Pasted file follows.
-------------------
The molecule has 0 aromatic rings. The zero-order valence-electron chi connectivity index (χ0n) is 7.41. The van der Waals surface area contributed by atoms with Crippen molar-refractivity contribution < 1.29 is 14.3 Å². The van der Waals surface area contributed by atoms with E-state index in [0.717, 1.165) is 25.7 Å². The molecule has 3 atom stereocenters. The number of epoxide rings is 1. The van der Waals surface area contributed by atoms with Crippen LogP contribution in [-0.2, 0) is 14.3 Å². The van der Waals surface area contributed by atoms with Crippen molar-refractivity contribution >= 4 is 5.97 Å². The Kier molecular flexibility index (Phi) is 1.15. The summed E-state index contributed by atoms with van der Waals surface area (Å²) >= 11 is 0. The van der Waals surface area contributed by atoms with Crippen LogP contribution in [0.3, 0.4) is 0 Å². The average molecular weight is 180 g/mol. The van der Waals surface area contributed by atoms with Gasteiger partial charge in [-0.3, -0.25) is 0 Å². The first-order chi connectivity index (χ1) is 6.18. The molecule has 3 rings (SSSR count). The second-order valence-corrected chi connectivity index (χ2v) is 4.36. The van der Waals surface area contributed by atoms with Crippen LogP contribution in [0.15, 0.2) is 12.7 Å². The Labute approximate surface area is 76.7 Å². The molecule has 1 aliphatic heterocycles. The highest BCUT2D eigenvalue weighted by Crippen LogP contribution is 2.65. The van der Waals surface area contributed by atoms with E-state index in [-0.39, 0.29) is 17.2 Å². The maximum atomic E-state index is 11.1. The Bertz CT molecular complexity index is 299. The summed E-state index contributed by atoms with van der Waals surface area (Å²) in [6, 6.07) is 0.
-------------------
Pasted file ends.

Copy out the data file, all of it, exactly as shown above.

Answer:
The molecule has 0 aromatic rings. The zero-order valence-electron chi connectivity index (χ0n) is 7.41. The van der Waals surface area contributed by atoms with Crippen molar-refractivity contribution < 1.29 is 14.3 Å². The van der Waals surface area contributed by atoms with E-state index in [0.717, 1.165) is 25.7 Å². The molecule has 3 atom stereocenters. The number of epoxide rings is 1. The van der Waals surface area contributed by atoms with Crippen LogP contribution in [-0.2, 0) is 14.3 Å². The van der Waals surface area contributed by atoms with Crippen molar-refractivity contribution >= 4 is 5.97 Å². The Kier molecular flexibility index (Phi) is 1.15. The summed E-state index contributed by atoms with van der Waals surface area (Å²) >= 11 is 0. The van der Waals surface area contributed by atoms with Crippen LogP contribution in [0.3, 0.4) is 0 Å². The average molecular weight is 180 g/mol. The van der Waals surface area contributed by atoms with Gasteiger partial charge in [-0.3, -0.25) is 0 Å². The first-order chi connectivity index (χ1) is 6.18. The molecule has 3 rings (SSSR count). The second-order valence-corrected chi connectivity index (χ2v) is 4.36. The van der Waals surface area contributed by atoms with Crippen LogP contribution in [0.15, 0.2) is 12.7 Å². The Labute approximate surface area is 76.7 Å². The molecule has 1 aliphatic heterocycles. The highest BCUT2D eigenvalue weighted by Crippen LogP contribution is 2.65. The van der Waals surface area contributed by atoms with E-state index in [-0.39, 0.29) is 17.2 Å². The maximum atomic E-state index is 11.1. The Bertz CT molecular complexity index is 299. The summed E-state index contributed by atoms with van der Waals surface area (Å²) in [6, 6.07) is 0.